Ljubljana – After media reports that fuel prices will go up significantly tomorrow, queues formed at service stations around the country. Some stations even temporarily ran out of diesel fuel. According to the newspaper Finance, the price of diesel could reach a new record tomorrow, at EUR 1.65 a litre. PM Janez Janša said there was no need to panic.
Oil prices had been going up even before Russia attacked Ukraine but they had been rising even faster since, also because of sanctions imposed on Russia and fears of disruption to the supply chains.
The announcement that the US and European countries may impose a ban on oil imports from Russia pushed them even further up.
In Slovenia, petrol prices have been gradually rising for several weeks and currently stand between EUR 1.45 and EUR 1.50 per litre.
Finance has calculated, using a formula that had been used to calculate prices until autumn 2020, when the market was liberalised, that the price of diesel could jump to around EUR 1.65 per litre tomorrow, a record, so filling a 50-litre tank would cost almost EUR 10 more.
The price of regular is expected to go up to just over EUR 1.55.
Janša wrote on Twitter tonight that Slovenia had enough fuel supplies so there would be no shortages. “Moreover, in case of radical increase of retail prices the government will take addition mitigation measures. There is no need to panic.”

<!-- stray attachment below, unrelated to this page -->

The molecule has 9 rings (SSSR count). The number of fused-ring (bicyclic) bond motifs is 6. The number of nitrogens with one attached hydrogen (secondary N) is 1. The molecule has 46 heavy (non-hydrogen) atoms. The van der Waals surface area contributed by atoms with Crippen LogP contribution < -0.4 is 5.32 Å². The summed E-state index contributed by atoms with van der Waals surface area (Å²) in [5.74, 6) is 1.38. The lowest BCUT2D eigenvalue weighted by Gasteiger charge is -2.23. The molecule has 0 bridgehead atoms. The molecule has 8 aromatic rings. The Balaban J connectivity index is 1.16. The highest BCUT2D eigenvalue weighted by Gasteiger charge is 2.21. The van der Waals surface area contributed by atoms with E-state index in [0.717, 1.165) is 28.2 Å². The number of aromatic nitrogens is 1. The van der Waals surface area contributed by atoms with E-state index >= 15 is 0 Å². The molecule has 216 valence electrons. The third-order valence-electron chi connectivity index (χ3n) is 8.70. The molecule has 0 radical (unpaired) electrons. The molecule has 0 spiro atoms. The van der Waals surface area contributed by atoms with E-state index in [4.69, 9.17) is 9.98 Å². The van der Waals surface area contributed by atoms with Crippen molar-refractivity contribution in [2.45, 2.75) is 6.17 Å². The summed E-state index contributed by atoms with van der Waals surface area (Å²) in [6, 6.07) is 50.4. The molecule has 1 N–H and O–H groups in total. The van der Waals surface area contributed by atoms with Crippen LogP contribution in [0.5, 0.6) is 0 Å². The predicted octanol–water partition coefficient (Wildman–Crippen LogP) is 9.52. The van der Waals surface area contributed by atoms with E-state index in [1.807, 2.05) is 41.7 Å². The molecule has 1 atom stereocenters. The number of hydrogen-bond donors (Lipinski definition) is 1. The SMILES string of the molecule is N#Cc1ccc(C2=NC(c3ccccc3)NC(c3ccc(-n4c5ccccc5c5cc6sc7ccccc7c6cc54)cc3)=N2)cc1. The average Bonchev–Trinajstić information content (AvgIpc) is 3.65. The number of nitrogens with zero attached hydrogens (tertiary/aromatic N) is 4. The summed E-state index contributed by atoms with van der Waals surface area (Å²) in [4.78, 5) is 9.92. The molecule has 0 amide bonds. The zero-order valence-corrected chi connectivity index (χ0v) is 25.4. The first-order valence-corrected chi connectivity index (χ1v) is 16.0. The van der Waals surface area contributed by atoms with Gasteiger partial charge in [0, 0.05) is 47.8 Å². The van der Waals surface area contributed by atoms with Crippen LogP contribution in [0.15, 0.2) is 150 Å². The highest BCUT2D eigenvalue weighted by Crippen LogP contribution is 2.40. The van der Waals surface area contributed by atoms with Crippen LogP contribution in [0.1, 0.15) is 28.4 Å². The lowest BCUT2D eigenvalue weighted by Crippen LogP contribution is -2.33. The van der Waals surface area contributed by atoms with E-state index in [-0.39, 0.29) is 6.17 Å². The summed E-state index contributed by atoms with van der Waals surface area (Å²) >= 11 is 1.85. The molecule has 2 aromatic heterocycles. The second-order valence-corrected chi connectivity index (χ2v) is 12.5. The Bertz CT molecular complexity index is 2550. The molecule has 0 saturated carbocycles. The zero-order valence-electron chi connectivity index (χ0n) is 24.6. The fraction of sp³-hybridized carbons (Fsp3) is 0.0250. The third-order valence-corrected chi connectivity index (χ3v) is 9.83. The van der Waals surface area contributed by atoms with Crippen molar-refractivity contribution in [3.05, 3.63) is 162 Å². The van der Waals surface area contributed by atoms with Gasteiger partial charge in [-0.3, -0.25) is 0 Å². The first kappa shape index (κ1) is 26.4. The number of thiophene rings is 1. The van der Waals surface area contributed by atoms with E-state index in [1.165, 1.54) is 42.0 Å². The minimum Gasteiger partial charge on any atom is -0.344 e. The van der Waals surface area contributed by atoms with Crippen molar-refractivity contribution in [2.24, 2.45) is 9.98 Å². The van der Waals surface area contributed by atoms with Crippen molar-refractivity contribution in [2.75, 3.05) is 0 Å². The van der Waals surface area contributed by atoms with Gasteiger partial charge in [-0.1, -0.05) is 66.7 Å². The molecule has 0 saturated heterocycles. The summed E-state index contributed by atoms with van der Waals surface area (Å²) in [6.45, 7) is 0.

The biggest fuel retailer in the country, Petrol, said there had been increased demand at its stations around the country this afternoon, especially for diesel. It said this was the “consequence of an exaggerated response of consumers to alarming media reports of expected fuel price hikes because of the situation on the global markets”.
Subsequently, some smaller stations even ran out of diesel fuel, but Petrol said additional supply had been provided and that no disruptions were expected tomorrow either.
Petrol told the STA the prices of energy on global markets had been volatile and unpredictable as it is, and Russia’s current military activities in Ukraine created even more insecurity. The prices of fuel on global markets have already gone up and everyone will feel the consequences. “Because of these factors it is impossible to forecast the movement of retail prices,” Petrol said.
A similar response came from OMV Slovenija, which said its supply had not been disrupted today and that the Slovenian market had sufficient supplies of fuel.
The government confirmed a EUR 200 million package of aid for households and companies to mitigate energy-price hikes at the end of January, also including lower excise duties on heating oil and petrol. The measure entered into force on 1 February and will be in place until the end of April. The government said the excise duties had been reduced to the lowest possible level.
For petrol it currently stands at EUR 0.35901 per litre and for diesel at EUR 0.330.